Today's liberals seem to me to be a case of movement evolving to become the antithesis of what it originally was. Liberalism in Jefferson's day meant that people had innate freedoms (liberties) such as freedom of expression and economic freedoms. President Obama certainly demonstrates that today modern liberals feel the economic rights of individuals are not innate rights. Remember that a corporation is, under the law, an individual with rights and obligations. Obama's dictatorial treatment of GM and Chrysler clearly demonstrates that modern liberals don't enshrine the economic rights that Jefferson would have respected. Frankly it's a no-brainer but I should show some evidence.
Now in California we have a Linda Sanchez a Democrat impinging on freedom of expression:
For me, Democrat equals modern liberal for values of modern liberal.
Whoever transmits in interstate or foreign commerce any communication, with the intent to coerce, intimidate, harass, or cause substantial emotional distress to a person, using electronic means to support severe, repeated, and hostile behavior, shall be fined under this title or imprisoned not more than two years, or both….
["Communication"] means the electronic transmission, between or among points specified by the user, of information of the user’s choosing, without change in the form or content of the information as sent and received; …
["Electronic means"] means any equipment dependent on electrical power to access an information service, including email, instant messaging, blogs, websites, telephones, and text messages.
From http://www.ncpa.org/pub/what-is-classical-liberalism we have the following quote:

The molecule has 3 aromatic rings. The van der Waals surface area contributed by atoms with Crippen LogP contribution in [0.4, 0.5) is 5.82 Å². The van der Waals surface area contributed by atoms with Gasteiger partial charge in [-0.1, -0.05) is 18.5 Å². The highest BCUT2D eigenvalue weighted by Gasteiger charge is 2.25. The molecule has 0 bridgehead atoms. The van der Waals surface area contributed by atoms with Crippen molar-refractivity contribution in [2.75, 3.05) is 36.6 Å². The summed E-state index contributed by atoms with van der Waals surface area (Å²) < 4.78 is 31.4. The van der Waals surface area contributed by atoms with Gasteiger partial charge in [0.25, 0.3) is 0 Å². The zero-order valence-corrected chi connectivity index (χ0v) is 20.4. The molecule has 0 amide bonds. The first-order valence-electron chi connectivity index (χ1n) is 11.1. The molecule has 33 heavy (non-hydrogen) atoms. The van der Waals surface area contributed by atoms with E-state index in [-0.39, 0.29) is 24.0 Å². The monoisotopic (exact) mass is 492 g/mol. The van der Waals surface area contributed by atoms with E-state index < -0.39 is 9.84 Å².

My half-formed knee-jerk opinion on modern liberals is that they've lost sight of the fact that we need to accord individuals liberty rather than groups and that in their rush to add rights they've lost sight of the Compossibility of rights, or they've simply been co-opted by socialism.
Rights are Compossible. Can rights conflict? In the classical liberal conception, a conflict of rights implies a contradiction. Consider two claims:
- Joe has the right to do X.
- Tom has the right to interfere with Joe's doing X.
The first sentence implies that Tom has an obligation not to interfere with Joe's doing X, whereas the second sentence implies that he has no such obligation. Hence, there is a contradiction.
In order to be logically consistent, therefore, rights cannot conflict; which is to say, they must be compossible. Compossiblility means that each person's rights are compatible with everyone else having the same rights. This is the feature behind the adage "Your right to act ends at my nose," and vice-versa. Take the claim that each person has a right to liberty. Compossibility implies that when any one person is exercising her liberty she is not violating other peoples' right to liberty.
This does not mean that people cannot compete to achieve mutually exclusive goals. It does mean that the competition must be in the context of rights. Put differently, there may be conflicts among people (e.g., they may be pursuing conflicting goals) but there cannot be conflicts of rights. Also, the statement that rights are compossible does not imply that there cannot be arguments and disputes about what those rights are (which is why we have courts of law). But the presumption of a legal hearing is that even though the disputants may disagree, there are objective, non-contradictory rights for the court to discover.